Barbara Yelverton

Marchioness of Hastings. Stipple engraving by Thomas Anthony Dean. Courtesy of the National Portrait Gallery

A leading 19th century geologist, Edward Forbes, once described Barbara, Marchioness of Hastings as, “one of the most excellent (and without exception the cleverest) woman I ever met.” She was born Barbara Yelverton at Brandon House, Warwickshire, on 20 May 1810. Barbara was just a year old when her father Henry Yelverton (Baron Grey de Ruthyn) died, and she became Baroness Grey de Ruthyn.

At the age of 21, she then became Marchioness of Hastings when she married into “one of the most distinguished and debt-ridden of aristocratic families”. In 1844 her husband George Rawdon-Hastings, 2nd Marquess of Hastings, died, leaving her with five children and pregnant with her sixth.

She was renowned for her considerable beauty, great intelligence, exuberance and love of both travel and gambling. The last earned her the reputation in the continental casinos of ‘the jolly fast Marchioness’.

In 1845 Barbara married Captain Hastings Reginald Henry RN, who later took the name Yelverton and eventually became an Admiral. The newlyweds moved, with her children, into Efford House near Everton.

Hordle Cliff, where Barbara Yelverton would go fossil hunting

During the next six years, the whole persona of the Marchioness seems to have changed from a gambling mother to a widely respected fossil collector. What prompted this striking transformation is not known. Maybe it was the combination of living near the fossil-rich cliffs of Hordle and the possession of an actively enquiring mind. It is thought, however, that she had first become interested in vertebrate fossils around 1840 when visiting the Isle of Wight. During the time she lived at Efford, she put together a large collection of vertebrate fossils of late Eocene age, found mainly at Hordle Cliff and in local brick and marl pits.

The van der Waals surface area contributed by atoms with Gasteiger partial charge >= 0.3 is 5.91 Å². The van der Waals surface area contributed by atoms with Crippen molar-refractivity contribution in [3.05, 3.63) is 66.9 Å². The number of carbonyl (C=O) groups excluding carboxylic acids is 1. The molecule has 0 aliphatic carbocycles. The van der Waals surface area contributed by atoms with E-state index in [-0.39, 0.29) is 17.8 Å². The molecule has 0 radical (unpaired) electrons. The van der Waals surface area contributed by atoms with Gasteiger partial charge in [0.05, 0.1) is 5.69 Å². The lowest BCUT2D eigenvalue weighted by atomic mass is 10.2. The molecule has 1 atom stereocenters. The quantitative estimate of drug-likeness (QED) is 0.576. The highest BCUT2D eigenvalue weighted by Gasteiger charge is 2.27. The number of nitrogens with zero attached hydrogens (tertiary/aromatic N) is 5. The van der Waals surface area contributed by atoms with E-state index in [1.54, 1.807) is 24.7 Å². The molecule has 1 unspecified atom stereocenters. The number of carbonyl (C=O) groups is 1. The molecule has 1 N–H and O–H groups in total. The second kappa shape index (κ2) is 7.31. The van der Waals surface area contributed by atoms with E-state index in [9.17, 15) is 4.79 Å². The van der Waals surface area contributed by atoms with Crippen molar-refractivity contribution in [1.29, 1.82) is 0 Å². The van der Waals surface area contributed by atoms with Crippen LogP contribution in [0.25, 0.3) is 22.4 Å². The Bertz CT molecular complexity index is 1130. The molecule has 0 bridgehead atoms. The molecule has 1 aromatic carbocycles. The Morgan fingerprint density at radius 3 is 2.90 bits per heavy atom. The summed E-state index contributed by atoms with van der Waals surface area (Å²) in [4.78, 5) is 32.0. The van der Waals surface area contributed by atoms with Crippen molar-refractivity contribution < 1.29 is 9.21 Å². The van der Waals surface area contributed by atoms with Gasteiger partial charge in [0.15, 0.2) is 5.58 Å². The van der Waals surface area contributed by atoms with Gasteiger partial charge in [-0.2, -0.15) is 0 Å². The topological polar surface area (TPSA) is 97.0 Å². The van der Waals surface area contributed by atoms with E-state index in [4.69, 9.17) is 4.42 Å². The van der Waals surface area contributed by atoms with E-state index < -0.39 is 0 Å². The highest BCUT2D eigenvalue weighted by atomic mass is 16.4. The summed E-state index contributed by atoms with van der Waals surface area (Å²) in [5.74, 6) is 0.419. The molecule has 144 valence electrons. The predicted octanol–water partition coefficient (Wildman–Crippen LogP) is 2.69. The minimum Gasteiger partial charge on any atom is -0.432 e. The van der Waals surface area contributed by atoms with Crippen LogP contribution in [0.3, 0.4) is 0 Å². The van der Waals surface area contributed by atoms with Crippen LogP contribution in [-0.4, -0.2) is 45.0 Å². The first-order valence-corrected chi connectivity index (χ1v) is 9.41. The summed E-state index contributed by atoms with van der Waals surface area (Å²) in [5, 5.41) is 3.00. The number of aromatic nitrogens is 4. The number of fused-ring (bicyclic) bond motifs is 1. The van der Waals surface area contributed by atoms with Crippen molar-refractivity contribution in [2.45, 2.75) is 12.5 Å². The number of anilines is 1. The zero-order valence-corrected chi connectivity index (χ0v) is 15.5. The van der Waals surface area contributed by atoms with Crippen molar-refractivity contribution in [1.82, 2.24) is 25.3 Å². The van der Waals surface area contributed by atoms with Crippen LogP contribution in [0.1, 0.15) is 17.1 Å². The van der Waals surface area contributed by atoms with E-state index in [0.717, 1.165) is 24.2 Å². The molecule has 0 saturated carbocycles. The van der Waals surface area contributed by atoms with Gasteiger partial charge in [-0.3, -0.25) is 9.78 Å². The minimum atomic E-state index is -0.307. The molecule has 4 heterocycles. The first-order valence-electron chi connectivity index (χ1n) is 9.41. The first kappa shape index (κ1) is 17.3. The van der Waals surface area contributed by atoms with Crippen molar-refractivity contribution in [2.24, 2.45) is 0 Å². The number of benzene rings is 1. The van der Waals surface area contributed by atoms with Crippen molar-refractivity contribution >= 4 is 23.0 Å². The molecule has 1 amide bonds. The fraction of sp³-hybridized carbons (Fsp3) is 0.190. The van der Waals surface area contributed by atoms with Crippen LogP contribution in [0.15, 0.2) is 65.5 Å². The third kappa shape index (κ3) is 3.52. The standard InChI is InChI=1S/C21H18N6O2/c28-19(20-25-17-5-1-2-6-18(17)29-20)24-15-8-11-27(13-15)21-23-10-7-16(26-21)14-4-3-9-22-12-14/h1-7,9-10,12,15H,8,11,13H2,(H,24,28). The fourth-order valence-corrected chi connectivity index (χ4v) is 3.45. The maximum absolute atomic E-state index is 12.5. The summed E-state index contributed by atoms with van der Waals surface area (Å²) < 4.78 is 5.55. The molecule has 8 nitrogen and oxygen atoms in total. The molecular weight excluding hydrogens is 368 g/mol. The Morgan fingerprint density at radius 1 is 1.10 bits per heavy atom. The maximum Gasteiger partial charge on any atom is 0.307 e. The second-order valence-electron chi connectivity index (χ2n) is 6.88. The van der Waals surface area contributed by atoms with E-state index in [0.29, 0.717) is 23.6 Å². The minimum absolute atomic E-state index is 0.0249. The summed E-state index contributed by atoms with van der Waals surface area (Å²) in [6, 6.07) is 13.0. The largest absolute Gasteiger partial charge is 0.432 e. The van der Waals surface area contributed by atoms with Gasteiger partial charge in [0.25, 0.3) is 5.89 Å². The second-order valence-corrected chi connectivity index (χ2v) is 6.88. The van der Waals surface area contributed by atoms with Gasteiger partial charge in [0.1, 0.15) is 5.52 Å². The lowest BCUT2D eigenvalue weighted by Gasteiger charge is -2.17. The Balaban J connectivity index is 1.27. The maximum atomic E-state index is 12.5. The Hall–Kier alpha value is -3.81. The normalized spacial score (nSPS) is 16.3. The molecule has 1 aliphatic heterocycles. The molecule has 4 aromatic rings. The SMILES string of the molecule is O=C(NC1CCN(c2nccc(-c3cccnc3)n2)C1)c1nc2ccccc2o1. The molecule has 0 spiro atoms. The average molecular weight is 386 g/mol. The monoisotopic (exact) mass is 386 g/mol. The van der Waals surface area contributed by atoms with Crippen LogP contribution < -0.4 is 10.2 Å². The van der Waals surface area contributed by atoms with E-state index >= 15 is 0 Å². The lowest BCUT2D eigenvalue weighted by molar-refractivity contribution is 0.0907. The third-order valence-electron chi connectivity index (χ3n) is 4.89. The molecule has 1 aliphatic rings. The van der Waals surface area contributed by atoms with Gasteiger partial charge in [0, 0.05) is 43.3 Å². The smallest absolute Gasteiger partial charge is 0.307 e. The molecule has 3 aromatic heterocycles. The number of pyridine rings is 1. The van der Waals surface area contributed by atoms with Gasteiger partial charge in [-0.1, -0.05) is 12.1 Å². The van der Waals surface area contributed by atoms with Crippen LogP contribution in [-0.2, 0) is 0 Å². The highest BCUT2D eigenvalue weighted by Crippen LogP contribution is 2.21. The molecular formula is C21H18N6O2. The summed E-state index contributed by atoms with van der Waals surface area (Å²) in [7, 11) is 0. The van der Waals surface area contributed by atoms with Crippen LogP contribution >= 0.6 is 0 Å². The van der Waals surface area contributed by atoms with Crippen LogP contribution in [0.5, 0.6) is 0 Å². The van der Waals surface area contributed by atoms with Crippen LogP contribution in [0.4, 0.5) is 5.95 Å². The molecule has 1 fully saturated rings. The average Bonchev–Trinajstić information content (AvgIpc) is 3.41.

Barbara employed Henry Keeping of Milton as a fossil collector

The collection also grew by the purchase of specimens that had been found by local people along the coast. The Marchionesss became a highly skilled ‘preparator’ of fossils, putting together many hundreds of fossil fragments to recreate long since dead and extinct creatures.

The collection excited much interest amongst the eminent geologists of the day, such as Sir Charles Lyell and William Buckland. Many came to Efford House to marvel at the collection. She carried on a long correspondence with a leading 19th century scientist, Professor Richard Owen, who was involved in the setting up of the Natural History Museum as a separate entity from the British Museum.

It was in 1851 that Barbara’s fossil hunting came to an abrupt end. It may have been triggered by the sudden death of her eldest son or possibly by mounting gambling debts. She sold Efford House and the British Museum purchased most of her collection (around 1,500 specimens) for £300.

Illustration of Crocodilus hastingsiae from A History of British Fossil Reptiles, Volume II

The remainder of the collection was eventually acquired by the museum at an auction in 1855. It is now at the Natural History Museum in London. The prize specimens in the collection are those of now extinct species of crocodile and turtle. One of those species was named after her- Crocodilus hastingsiae.

After 1851 Barbara seems to have become something of a ‘camp follower’ of her husband, who by now was an Admiral and spending much time at sea and in foreign ports.

On 19 November 1858 she was in Italy making her way to Malta to meet her husband when she suffered a fatal stroke. She was buried in the English Cemetery in Rome.

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